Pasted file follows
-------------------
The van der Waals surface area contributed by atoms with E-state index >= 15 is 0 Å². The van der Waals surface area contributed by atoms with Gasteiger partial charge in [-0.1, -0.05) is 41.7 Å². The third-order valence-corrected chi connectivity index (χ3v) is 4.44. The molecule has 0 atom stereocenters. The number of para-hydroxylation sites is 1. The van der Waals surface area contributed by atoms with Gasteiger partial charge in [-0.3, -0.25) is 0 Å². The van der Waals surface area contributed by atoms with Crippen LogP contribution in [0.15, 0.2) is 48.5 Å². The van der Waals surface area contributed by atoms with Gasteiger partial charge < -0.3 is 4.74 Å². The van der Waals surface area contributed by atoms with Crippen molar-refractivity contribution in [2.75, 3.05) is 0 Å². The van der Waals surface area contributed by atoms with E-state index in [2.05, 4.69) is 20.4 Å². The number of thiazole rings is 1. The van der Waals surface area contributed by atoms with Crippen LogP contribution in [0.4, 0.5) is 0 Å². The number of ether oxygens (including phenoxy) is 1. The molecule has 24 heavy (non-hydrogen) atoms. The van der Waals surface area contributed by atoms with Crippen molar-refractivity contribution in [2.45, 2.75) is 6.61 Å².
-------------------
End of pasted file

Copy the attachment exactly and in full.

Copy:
The van der Waals surface area contributed by atoms with E-state index >= 15 is 0 Å². The van der Waals surface area contributed by atoms with Gasteiger partial charge in [-0.1, -0.05) is 41.7 Å². The third-order valence-corrected chi connectivity index (χ3v) is 4.44. The molecule has 0 atom stereocenters. The number of para-hydroxylation sites is 1. The van der Waals surface area contributed by atoms with Gasteiger partial charge in [-0.3, -0.25) is 0 Å². The van der Waals surface area contributed by atoms with Crippen LogP contribution in [0.15, 0.2) is 48.5 Å². The van der Waals surface area contributed by atoms with Gasteiger partial charge < -0.3 is 4.74 Å². The van der Waals surface area contributed by atoms with Crippen molar-refractivity contribution in [2.75, 3.05) is 0 Å². The van der Waals surface area contributed by atoms with E-state index in [2.05, 4.69) is 20.4 Å². The number of thiazole rings is 1. The van der Waals surface area contributed by atoms with Crippen LogP contribution in [0.4, 0.5) is 0 Å². The number of ether oxygens (including phenoxy) is 1. The molecule has 24 heavy (non-hydrogen) atoms. The van der Waals surface area contributed by atoms with Crippen molar-refractivity contribution in [2.45, 2.75) is 6.61 Å².